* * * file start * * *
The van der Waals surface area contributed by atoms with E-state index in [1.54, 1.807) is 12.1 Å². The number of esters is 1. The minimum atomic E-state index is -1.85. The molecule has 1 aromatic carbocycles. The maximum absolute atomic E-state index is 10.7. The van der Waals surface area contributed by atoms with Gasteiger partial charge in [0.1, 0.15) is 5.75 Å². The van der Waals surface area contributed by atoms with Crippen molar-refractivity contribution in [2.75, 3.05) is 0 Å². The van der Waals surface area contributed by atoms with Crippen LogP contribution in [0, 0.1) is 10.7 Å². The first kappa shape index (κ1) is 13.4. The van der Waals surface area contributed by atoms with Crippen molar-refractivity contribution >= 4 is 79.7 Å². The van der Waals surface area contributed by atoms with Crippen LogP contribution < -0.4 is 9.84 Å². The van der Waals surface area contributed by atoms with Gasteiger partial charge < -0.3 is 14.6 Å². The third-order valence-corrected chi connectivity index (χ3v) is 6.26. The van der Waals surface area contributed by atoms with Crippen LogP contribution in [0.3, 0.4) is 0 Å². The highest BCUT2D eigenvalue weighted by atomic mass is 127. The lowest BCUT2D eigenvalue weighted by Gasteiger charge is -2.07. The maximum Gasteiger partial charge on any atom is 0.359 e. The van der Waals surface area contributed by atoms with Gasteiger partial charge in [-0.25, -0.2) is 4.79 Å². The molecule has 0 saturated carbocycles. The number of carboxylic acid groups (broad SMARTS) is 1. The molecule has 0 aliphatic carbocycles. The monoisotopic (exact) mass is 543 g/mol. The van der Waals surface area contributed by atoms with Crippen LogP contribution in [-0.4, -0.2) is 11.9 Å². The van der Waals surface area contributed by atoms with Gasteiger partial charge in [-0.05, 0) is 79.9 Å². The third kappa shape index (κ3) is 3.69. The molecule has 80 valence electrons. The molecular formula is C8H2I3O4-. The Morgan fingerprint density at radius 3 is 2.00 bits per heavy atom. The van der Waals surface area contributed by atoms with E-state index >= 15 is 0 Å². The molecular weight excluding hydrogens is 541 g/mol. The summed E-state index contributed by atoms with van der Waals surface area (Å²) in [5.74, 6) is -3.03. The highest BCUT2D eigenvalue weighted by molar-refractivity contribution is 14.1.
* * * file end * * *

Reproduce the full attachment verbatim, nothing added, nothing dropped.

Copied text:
The van der Waals surface area contributed by atoms with E-state index in [1.54, 1.807) is 12.1 Å². The number of esters is 1. The minimum atomic E-state index is -1.85. The molecule has 1 aromatic carbocycles. The maximum absolute atomic E-state index is 10.7. The van der Waals surface area contributed by atoms with Gasteiger partial charge in [0.1, 0.15) is 5.75 Å². The van der Waals surface area contributed by atoms with Crippen molar-refractivity contribution in [2.75, 3.05) is 0 Å². The van der Waals surface area contributed by atoms with Crippen LogP contribution in [0, 0.1) is 10.7 Å². The first kappa shape index (κ1) is 13.4. The van der Waals surface area contributed by atoms with Crippen molar-refractivity contribution >= 4 is 79.7 Å². The van der Waals surface area contributed by atoms with Crippen LogP contribution < -0.4 is 9.84 Å². The van der Waals surface area contributed by atoms with Gasteiger partial charge < -0.3 is 14.6 Å². The third-order valence-corrected chi connectivity index (χ3v) is 6.26. The van der Waals surface area contributed by atoms with Crippen LogP contribution in [0.3, 0.4) is 0 Å². The highest BCUT2D eigenvalue weighted by atomic mass is 127. The lowest BCUT2D eigenvalue weighted by Gasteiger charge is -2.07. The maximum Gasteiger partial charge on any atom is 0.359 e. The van der Waals surface area contributed by atoms with Gasteiger partial charge in [-0.25, -0.2) is 4.79 Å². The molecule has 0 saturated carbocycles. The number of carboxylic acid groups (broad SMARTS) is 1. The molecule has 0 aliphatic carbocycles. The monoisotopic (exact) mass is 543 g/mol. The van der Waals surface area contributed by atoms with Crippen LogP contribution in [-0.4, -0.2) is 11.9 Å². The van der Waals surface area contributed by atoms with Gasteiger partial charge in [-0.05, 0) is 79.9 Å². The third kappa shape index (κ3) is 3.69. The molecule has 80 valence electrons. The molecular formula is C8H2I3O4-. The Morgan fingerprint density at radius 3 is 2.00 bits per heavy atom. The van der Waals surface area contributed by atoms with E-state index >= 15 is 0 Å². The molecular weight excluding hydrogens is 541 g/mol. The summed E-state index contributed by atoms with van der Waals surface area (Å²) in [5.74, 6) is -3.03. The highest BCUT2D eigenvalue weighted by molar-refractivity contribution is 14.1.